Directional Adhesive Structures for Controlled Climbing on Smooth Vertical Surfaces

TitleDirectional Adhesive Structures for Controlled Climbing on Smooth Vertical Surfaces
Publication TypeConference Paper
Year of Publication2007
AuthorsSantos, D., S. Kim, M. Spenko, A. Parness, and M. R. Cutkosky
Conference NameRobotics and Automation, 2007 IEEE International Conference on
Date Published04/2007
Conference LocationRoma, Italy
ISBN Number1-4244-0601-3
Accession Number9506311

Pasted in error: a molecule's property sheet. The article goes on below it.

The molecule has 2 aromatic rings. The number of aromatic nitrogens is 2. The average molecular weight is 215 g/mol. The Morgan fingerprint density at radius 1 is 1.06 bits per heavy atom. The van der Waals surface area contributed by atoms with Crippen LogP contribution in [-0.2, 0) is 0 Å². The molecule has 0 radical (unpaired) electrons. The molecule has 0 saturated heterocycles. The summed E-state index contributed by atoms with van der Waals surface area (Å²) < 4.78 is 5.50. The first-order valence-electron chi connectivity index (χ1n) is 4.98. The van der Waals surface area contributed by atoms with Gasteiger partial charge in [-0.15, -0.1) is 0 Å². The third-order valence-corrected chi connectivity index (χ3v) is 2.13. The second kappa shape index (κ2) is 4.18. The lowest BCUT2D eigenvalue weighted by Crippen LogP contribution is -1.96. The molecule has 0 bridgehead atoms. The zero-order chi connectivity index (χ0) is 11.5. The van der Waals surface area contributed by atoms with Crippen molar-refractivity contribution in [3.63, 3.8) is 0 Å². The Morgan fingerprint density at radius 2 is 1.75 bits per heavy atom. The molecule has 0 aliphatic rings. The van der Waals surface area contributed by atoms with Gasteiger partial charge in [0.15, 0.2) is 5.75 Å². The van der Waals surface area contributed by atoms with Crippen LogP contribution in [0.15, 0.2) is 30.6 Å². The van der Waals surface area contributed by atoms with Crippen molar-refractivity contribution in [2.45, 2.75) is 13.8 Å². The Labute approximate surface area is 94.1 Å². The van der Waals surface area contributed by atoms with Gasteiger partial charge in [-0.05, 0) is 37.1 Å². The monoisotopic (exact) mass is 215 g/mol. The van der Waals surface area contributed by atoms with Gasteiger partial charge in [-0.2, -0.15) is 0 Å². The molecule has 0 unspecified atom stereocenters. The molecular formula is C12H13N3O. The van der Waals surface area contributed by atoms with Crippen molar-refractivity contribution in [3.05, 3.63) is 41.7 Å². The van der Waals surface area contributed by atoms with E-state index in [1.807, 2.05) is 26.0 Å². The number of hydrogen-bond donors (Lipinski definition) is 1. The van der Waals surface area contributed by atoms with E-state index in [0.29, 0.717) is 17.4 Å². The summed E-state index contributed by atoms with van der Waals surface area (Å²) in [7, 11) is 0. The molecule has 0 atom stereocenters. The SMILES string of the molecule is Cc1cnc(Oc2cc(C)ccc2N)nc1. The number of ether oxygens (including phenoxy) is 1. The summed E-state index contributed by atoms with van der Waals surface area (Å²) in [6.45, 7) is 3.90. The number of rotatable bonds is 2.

Recent biological research suggests that reliable, agile climbing on smooth vertical surfaces requires controllable adhesion. In nature, geckos control adhesion by properly loading the compliant adhesive structures on their toes. These strongly anisotropic dry adhesive structures produce large frictional and adhesive forces when subjected to certain force/motion trajectories. Smooth detachment is obtained by simply reversing these trajectories. Each toe's hierarchical structure facilitates intimate conformation to the climbing surface resulting in a balanced stress distribution across the entire adhesive area. By controlling the internal forces among feet, the gecko can achieve the loading conditions necessary to generate the desired amount of adhesion. The same principles have been applied to the design and manufacture of feet for a climbing robot. The manufacturing process of these directional polymer stalks is detailed along with test results comparing them to conventional adhesives